Top critical review
on 4 December 2012
The definition of modern schadenfreud is reading about how a hedge fund manager's life goes down the toilet, and the dirtier and more foul the toilet, the better. Octopus promises such a tale but it becomes, almost literally, a tale told by an idiot. As the main protagonist in the book develops from being an apprentice Master of the Universe on Wall Street to inhabiting a different Universe altogether, I began to feel I could be told a similar story from a number of patients on a mental ward who think they're either Nelson Mandela or Napoleon. As you read of how this hedge fund trader became duped by a series of con-men trying to rob him of his millions, you actually begin to feel sorry for him. He's clearly mentally ill but the author resists making this diagnosis, instead trying to con us, the reader, into thinking that there may well be a "shadow market" in the world, run by the rich and powerful for the rich and powerful. Baloney. Wall Street isn't much more than a casino that outlandishly rewards dumb luck and privilege. Books like this try to lend it an aura that it doesn't deserve.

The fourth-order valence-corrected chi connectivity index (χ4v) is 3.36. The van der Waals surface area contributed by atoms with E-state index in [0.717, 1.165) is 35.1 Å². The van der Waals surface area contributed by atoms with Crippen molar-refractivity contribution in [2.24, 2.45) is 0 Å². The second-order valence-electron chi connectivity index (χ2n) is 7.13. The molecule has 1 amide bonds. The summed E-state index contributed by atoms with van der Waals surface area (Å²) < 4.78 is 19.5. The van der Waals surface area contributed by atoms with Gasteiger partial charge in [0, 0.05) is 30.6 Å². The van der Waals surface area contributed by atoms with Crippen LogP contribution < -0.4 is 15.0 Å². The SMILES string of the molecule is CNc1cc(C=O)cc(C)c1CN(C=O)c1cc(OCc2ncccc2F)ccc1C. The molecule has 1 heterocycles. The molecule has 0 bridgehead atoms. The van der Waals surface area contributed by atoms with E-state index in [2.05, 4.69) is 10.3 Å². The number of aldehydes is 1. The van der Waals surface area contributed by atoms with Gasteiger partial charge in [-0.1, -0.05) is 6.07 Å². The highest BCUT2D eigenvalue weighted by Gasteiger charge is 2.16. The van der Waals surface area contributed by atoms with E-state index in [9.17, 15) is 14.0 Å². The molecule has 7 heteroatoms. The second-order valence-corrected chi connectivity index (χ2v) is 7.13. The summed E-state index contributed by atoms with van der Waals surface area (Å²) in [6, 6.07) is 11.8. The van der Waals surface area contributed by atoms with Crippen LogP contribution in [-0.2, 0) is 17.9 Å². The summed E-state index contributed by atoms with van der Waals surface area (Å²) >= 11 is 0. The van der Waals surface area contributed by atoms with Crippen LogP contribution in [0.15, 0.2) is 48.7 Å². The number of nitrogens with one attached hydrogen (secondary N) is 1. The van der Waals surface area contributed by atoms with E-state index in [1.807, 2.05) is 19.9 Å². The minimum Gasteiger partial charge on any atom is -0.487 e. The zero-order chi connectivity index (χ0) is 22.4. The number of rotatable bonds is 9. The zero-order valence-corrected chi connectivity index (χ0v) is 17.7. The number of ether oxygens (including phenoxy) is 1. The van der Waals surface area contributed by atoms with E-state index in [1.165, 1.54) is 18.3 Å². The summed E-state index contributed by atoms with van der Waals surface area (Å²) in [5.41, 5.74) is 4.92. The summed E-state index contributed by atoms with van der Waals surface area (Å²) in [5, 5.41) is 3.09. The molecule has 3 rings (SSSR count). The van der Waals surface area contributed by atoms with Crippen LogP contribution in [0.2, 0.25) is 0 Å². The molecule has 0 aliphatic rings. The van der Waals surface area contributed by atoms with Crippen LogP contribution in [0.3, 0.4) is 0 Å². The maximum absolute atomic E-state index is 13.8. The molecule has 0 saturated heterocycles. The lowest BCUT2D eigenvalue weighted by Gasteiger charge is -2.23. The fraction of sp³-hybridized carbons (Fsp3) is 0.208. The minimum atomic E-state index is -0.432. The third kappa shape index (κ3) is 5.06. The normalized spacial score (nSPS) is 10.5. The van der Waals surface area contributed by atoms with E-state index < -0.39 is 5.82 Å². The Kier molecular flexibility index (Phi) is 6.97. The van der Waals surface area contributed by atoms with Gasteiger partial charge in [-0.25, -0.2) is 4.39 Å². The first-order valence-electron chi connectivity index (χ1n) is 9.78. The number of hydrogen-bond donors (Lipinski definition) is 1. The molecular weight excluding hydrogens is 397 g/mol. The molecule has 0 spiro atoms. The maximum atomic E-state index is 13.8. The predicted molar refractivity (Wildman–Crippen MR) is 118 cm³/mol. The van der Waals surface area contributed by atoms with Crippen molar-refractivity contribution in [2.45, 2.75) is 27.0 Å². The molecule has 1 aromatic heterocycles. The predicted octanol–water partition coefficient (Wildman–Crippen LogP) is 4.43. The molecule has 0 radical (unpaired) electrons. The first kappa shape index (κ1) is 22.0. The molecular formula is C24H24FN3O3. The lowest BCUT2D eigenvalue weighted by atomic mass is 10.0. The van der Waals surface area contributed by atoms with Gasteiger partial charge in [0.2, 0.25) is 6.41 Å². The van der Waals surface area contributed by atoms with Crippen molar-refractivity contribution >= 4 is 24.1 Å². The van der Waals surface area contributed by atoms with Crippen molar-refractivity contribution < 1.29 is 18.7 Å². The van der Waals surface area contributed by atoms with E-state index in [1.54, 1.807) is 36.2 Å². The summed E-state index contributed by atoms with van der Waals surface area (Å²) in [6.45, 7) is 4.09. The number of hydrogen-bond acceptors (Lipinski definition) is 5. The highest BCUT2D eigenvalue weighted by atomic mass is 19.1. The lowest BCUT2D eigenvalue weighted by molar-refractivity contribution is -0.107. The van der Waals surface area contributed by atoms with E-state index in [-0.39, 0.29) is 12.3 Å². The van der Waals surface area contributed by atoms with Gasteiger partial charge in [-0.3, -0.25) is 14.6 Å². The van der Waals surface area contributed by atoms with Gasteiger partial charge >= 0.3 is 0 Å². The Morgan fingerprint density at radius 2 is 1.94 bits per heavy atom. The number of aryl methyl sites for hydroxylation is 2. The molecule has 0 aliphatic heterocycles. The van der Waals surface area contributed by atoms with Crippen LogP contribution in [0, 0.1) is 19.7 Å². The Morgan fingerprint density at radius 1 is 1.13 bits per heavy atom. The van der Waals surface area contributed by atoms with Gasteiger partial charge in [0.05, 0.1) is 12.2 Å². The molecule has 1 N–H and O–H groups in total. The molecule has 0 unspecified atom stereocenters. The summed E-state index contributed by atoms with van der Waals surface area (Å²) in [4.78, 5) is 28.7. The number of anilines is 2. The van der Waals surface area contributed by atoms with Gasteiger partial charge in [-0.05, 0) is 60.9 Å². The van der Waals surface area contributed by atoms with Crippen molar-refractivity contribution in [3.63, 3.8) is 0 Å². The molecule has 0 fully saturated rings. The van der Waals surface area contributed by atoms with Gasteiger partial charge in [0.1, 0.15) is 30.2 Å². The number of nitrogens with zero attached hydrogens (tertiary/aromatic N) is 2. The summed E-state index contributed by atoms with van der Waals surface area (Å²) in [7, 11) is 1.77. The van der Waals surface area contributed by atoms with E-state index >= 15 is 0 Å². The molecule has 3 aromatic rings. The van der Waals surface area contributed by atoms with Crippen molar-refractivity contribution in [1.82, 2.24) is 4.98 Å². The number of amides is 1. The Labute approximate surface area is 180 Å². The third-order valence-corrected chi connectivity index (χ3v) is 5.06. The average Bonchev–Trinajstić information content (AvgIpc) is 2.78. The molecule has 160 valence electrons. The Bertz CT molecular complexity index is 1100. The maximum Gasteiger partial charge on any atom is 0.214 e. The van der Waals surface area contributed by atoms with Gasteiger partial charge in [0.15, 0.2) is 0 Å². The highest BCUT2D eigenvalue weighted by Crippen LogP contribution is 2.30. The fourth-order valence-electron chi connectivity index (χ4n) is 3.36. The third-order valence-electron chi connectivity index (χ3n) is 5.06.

To be fair, the book was well written and the plot keeps moving, but I found it difficult to believe in the main characters as they became increasingly unlikeable and disconnected from reality. As ever, one guy with the ability to stand back and ponder the old adage that if something looks too good to be true then it probably is, begins to unravel the whole scheme. It seems, however, that there's no fool like rich fools and that while in the world of finance, greed might not be good, it is almost endemic. I finished the book thinking that there was a deeper and better story to be told from this tale, one that looks at just what is wrong with the systems and psychologies that allow the worst excesses of capitalism to happen. When we begin to understand that then we might start to make the world a better and fairer place.